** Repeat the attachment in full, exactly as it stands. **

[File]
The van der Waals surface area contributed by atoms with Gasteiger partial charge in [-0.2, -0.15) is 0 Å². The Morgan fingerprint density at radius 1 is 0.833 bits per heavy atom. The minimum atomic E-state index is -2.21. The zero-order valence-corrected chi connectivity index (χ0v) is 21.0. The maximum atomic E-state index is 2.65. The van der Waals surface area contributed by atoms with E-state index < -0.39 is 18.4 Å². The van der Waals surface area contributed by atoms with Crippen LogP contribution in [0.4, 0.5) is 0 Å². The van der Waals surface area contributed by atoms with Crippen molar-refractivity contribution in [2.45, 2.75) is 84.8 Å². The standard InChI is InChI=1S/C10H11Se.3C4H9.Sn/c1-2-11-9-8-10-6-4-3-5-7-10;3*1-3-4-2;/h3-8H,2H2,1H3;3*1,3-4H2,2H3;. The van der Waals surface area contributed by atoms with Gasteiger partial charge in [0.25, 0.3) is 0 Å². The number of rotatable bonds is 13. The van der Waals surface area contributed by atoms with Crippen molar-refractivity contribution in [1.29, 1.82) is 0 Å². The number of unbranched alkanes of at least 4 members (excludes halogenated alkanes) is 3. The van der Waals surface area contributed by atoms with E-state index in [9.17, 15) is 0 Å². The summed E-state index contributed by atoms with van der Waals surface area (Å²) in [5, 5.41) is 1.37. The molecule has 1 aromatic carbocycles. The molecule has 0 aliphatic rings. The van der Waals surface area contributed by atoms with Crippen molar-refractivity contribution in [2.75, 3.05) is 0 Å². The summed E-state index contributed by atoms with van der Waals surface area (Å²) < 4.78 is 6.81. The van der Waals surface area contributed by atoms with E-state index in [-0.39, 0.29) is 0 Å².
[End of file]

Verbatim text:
The van der Waals surface area contributed by atoms with Gasteiger partial charge in [-0.2, -0.15) is 0 Å². The Morgan fingerprint density at radius 1 is 0.833 bits per heavy atom. The minimum atomic E-state index is -2.21. The zero-order valence-corrected chi connectivity index (χ0v) is 21.0. The maximum atomic E-state index is 2.65. The van der Waals surface area contributed by atoms with E-state index < -0.39 is 18.4 Å². The van der Waals surface area contributed by atoms with Crippen LogP contribution in [0.4, 0.5) is 0 Å². The van der Waals surface area contributed by atoms with Crippen molar-refractivity contribution in [2.45, 2.75) is 84.8 Å². The standard InChI is InChI=1S/C10H11Se.3C4H9.Sn/c1-2-11-9-8-10-6-4-3-5-7-10;3*1-3-4-2;/h3-8H,2H2,1H3;3*1,3-4H2,2H3;. The van der Waals surface area contributed by atoms with Gasteiger partial charge in [0.25, 0.3) is 0 Å². The number of rotatable bonds is 13. The van der Waals surface area contributed by atoms with Crippen molar-refractivity contribution in [1.29, 1.82) is 0 Å². The number of unbranched alkanes of at least 4 members (excludes halogenated alkanes) is 3. The van der Waals surface area contributed by atoms with E-state index in [9.17, 15) is 0 Å². The summed E-state index contributed by atoms with van der Waals surface area (Å²) in [5, 5.41) is 1.37. The molecule has 1 aromatic carbocycles. The molecule has 0 aliphatic rings. The van der Waals surface area contributed by atoms with Crippen molar-refractivity contribution in [2.75, 3.05) is 0 Å². The summed E-state index contributed by atoms with van der Waals surface area (Å²) < 4.78 is 6.81. The van der Waals surface area contributed by atoms with E-state index in [-0.39, 0.29) is 0 Å².